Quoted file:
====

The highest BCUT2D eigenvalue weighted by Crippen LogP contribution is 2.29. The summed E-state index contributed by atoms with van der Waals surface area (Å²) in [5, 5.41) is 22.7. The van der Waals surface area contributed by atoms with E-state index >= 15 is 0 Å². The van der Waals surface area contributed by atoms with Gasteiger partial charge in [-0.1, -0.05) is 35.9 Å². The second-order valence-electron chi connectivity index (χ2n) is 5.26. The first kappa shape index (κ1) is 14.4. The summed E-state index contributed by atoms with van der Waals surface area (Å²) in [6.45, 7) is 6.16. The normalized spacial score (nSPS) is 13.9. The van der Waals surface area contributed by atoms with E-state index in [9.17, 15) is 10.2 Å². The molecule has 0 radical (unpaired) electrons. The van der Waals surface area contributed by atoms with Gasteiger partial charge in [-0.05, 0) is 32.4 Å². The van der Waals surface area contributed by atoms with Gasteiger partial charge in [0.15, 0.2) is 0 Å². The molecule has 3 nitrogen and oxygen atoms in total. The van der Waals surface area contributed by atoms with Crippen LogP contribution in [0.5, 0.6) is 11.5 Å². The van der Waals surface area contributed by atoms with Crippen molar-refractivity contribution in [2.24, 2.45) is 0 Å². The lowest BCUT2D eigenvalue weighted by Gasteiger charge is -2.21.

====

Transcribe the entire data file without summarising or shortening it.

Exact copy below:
The highest BCUT2D eigenvalue weighted by Crippen LogP contribution is 2.29. The summed E-state index contributed by atoms with van der Waals surface area (Å²) in [5, 5.41) is 22.7. The van der Waals surface area contributed by atoms with E-state index >= 15 is 0 Å². The van der Waals surface area contributed by atoms with Gasteiger partial charge in [-0.1, -0.05) is 35.9 Å². The second-order valence-electron chi connectivity index (χ2n) is 5.26. The first kappa shape index (κ1) is 14.4. The summed E-state index contributed by atoms with van der Waals surface area (Å²) in [6.45, 7) is 6.16. The normalized spacial score (nSPS) is 13.9. The van der Waals surface area contributed by atoms with E-state index in [9.17, 15) is 10.2 Å². The molecule has 0 radical (unpaired) electrons. The van der Waals surface area contributed by atoms with Gasteiger partial charge in [-0.05, 0) is 32.4 Å². The van der Waals surface area contributed by atoms with Gasteiger partial charge in [0.15, 0.2) is 0 Å². The molecule has 3 nitrogen and oxygen atoms in total. The van der Waals surface area contributed by atoms with Crippen LogP contribution in [0.5, 0.6) is 11.5 Å². The van der Waals surface area contributed by atoms with Crippen molar-refractivity contribution in [2.24, 2.45) is 0 Å². The lowest BCUT2D eigenvalue weighted by Gasteiger charge is -2.21.